Contrary to other jobs in healthcare, Certified Nursing Assistants (CNAs) don’t need a college degree.
However, you have to take training to earn a postsecondary non-degree diploma or certificate.
A CNA certification…
- Proves that you’ve gained the appropriate knowledge and skills to provide basic patient care
- Shows employers that you understand and can safely perform the job of an entry-level nursing assistant
With it, you can…
- Work in nursing facilities under the supervision of senior nurses
- Use it to advance to a nursing program and become an RN, LPN, or LVN
And so, to become a CNA, you need to meet some requirements first.
Every state’s requirements differ, but at a minimum, you must meet the following:
- Complete a state-approved CNA training program
- Pass the state competency evaluation exam
Only then can you be granted a listing in the state’s Nursing Assistant Registry.
On this page, we’ll focus on the first requirement: the CNA training program.
- What courses are included in the program
- What the admissions requirements are
- How long it takes to complete it
- How much your CNA education will cost
- Where you can enroll in one
Additional Read: CNA Certification Requirements
Courses You’ll Take in a CNA Training Program
Before you enroll in a CNA training program, you must ensure that it’s been approved by the state’s governing bodies.
Usually, those bodies are the state’s Board of Nursing and the Department of Health.
Doing so ensures that you receive a CNA education that meets the state and federal standards.
In the program, you will study the following subject areas:
- Basic nursing care, including first aid
- Communication skills
- Personal care skills
- Taking vital signs
- Long-term care
- Emergency procedures
- Controlling infections
- Mental health
- Respecting residents’ rights
- Ethics and laws
- Collecting and reporting on data
After learning these, you’ll undergo supervised clinical training to practice in a real-life setting.
Then, once you’ve completed your CNA training, you can go ahead and sit for the CNA certification exam.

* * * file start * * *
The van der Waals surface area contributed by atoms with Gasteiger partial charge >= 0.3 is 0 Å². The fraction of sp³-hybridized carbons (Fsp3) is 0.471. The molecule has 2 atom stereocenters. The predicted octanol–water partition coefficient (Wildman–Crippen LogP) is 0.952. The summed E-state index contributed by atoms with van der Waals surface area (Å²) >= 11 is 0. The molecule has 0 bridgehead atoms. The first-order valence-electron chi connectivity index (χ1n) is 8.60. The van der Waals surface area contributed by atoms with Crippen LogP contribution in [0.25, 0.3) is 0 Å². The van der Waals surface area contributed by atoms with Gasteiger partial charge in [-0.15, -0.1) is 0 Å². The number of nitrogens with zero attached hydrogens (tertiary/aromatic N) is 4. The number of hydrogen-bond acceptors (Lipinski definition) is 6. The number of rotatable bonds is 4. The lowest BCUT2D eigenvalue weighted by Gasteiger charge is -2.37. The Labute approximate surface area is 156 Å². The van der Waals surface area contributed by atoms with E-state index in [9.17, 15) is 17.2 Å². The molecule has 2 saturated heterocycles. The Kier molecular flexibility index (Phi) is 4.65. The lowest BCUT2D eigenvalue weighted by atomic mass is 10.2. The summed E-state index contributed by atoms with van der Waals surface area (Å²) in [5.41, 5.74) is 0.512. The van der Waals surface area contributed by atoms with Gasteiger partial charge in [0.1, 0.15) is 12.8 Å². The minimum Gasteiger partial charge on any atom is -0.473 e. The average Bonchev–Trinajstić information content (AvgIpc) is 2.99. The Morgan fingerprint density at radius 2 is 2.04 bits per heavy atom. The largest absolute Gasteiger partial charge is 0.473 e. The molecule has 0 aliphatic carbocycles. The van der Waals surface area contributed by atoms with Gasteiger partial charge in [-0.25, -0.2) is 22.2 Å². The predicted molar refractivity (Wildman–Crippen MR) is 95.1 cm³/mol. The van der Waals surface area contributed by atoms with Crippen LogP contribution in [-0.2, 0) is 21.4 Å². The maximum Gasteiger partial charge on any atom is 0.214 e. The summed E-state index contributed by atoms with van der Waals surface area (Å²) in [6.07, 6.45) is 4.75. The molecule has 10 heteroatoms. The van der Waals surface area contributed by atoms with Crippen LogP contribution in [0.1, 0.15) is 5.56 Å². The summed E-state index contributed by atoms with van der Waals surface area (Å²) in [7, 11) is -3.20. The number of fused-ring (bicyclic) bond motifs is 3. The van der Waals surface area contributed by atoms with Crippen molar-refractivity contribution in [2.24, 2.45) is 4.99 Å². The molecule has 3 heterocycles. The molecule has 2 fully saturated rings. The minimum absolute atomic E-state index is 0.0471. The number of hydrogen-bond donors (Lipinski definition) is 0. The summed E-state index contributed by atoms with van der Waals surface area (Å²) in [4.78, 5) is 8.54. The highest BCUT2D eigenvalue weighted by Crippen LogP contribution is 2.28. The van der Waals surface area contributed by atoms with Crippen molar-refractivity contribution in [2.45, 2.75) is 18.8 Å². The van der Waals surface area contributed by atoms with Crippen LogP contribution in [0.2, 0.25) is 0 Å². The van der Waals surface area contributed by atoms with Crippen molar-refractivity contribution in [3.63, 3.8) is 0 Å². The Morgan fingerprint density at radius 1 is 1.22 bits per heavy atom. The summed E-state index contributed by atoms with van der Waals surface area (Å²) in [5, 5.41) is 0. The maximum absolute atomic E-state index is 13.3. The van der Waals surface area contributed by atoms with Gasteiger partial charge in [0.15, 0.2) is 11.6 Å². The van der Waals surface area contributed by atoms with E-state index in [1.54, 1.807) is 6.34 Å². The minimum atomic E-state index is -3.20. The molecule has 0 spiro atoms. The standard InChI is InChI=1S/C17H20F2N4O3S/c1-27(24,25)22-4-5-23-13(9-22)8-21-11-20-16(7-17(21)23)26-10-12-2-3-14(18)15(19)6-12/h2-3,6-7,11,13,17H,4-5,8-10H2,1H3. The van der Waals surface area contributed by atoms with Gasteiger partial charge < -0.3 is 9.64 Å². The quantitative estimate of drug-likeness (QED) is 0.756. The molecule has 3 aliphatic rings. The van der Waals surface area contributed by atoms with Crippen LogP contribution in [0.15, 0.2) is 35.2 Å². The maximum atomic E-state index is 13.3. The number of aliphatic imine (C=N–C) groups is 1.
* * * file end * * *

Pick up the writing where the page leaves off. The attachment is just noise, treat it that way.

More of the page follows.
Additional Certification: CNA Specializations
If you want to add a CNA specialization, you can pursue additional professional certifications.
Here are some of your options:
- Adult Day Care Aide
- Cardiology Aide
- Developmentally Disabled Direct Care Aide
- Geriatrics Aide
- Home Health Aide
- Medication Aide
- Pediatrics Aide
- Psychiatry Aide
- Residential Care Aide
With the additional credentials, you have more career opportunities and receive a higher salary.
Admissions Requirements of a CNA Training Program
Most CNA training programs require students to meet the following to get admitted:
- Must be at least 16 years old
- Obtain a high school diploma or GED equivalent
- Pass the medical/physical exam
- Undergo a criminal background check
Duration of a CNA Training Program
Most CNA training programs take four to twelve weeks to complete classroom and clinical training.
Further, some offer flexible schedules to accommodate students’ needs, especially working individuals.
For example, they allow you to choose a day, night, or weekend class.
Some even set the courses up online for you to complete at your own pace.
So sometimes, it may take longer than average.
Cost of Enrolling in a CNA Training Program
The cost of CNA programs can vary depending on which training facility you enrolled in.
For instance, if you enroll in a community college, it may cost you around $500 to $3,000 in total education expenses.
But if you choose a facility-based (nursing home) program, then training and certification are free.
The nursing facility and some private entities will shoulder those two for you in exchange for work.
Institutions Offering CNA Training Programs
There are plenty of institutions offering CNA training programs across the U.S.
You can find them by browsing the updated approved list from the state’s CNA governing bodies’ websites.
Usually, you can find these programs at these institutions:
- Community colleges
- Technical-vocational schools
- Trade schools
- Nursing facilities
- Medical academic institutions
- Private entities
The good thing is that some of them also offer online CNA training programs for interested students.
In the online program, you’ll do hybrid learning where…
- Class coursework is completed online
- Clinical training is arranged at a local facility
Explore the information (curriculum, tuition) about your training facility carefully.
Some of them may have program curricula designed to train students only to a certain level.
Also, if you want flexibility and convenience, you may want to consider enrolling in an online program.
Plus, online programs cost significantly less than traditional schooling.
Additional Read: Online CNA Programs